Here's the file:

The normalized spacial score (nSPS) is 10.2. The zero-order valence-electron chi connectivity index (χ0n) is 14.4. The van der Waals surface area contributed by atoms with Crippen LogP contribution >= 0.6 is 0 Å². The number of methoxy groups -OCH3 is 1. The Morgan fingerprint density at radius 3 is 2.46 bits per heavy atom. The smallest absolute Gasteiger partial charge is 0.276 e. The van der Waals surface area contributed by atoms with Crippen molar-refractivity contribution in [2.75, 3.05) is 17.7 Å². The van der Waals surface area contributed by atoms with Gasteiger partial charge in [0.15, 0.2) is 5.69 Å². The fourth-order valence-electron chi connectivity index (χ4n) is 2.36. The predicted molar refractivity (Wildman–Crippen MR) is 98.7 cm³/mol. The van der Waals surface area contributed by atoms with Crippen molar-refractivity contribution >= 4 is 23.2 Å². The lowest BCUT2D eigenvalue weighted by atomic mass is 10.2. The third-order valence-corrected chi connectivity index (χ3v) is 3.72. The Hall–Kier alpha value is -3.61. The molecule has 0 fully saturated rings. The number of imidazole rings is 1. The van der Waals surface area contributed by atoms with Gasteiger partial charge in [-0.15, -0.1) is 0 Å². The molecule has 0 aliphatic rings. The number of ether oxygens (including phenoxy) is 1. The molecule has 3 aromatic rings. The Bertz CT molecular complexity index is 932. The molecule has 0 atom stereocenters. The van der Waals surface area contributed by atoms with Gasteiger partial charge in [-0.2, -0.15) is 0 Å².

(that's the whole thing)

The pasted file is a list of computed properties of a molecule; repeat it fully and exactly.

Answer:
The normalized spacial score (nSPS) is 10.2. The zero-order valence-electron chi connectivity index (χ0n) is 14.4. The van der Waals surface area contributed by atoms with Crippen LogP contribution >= 0.6 is 0 Å². The number of methoxy groups -OCH3 is 1. The Morgan fingerprint density at radius 3 is 2.46 bits per heavy atom. The smallest absolute Gasteiger partial charge is 0.276 e. The van der Waals surface area contributed by atoms with Crippen molar-refractivity contribution in [2.75, 3.05) is 17.7 Å². The van der Waals surface area contributed by atoms with Gasteiger partial charge in [0.15, 0.2) is 5.69 Å². The fourth-order valence-electron chi connectivity index (χ4n) is 2.36. The predicted molar refractivity (Wildman–Crippen MR) is 98.7 cm³/mol. The van der Waals surface area contributed by atoms with Crippen molar-refractivity contribution >= 4 is 23.2 Å². The lowest BCUT2D eigenvalue weighted by atomic mass is 10.2. The third-order valence-corrected chi connectivity index (χ3v) is 3.72. The Hall–Kier alpha value is -3.61. The molecule has 0 fully saturated rings. The number of imidazole rings is 1. The van der Waals surface area contributed by atoms with Gasteiger partial charge in [-0.15, -0.1) is 0 Å². The molecule has 0 aliphatic rings. The number of ether oxygens (including phenoxy) is 1. The molecule has 3 aromatic rings. The Bertz CT molecular complexity index is 932. The molecule has 0 atom stereocenters. The van der Waals surface area contributed by atoms with Gasteiger partial charge in [-0.2, -0.15) is 0 Å².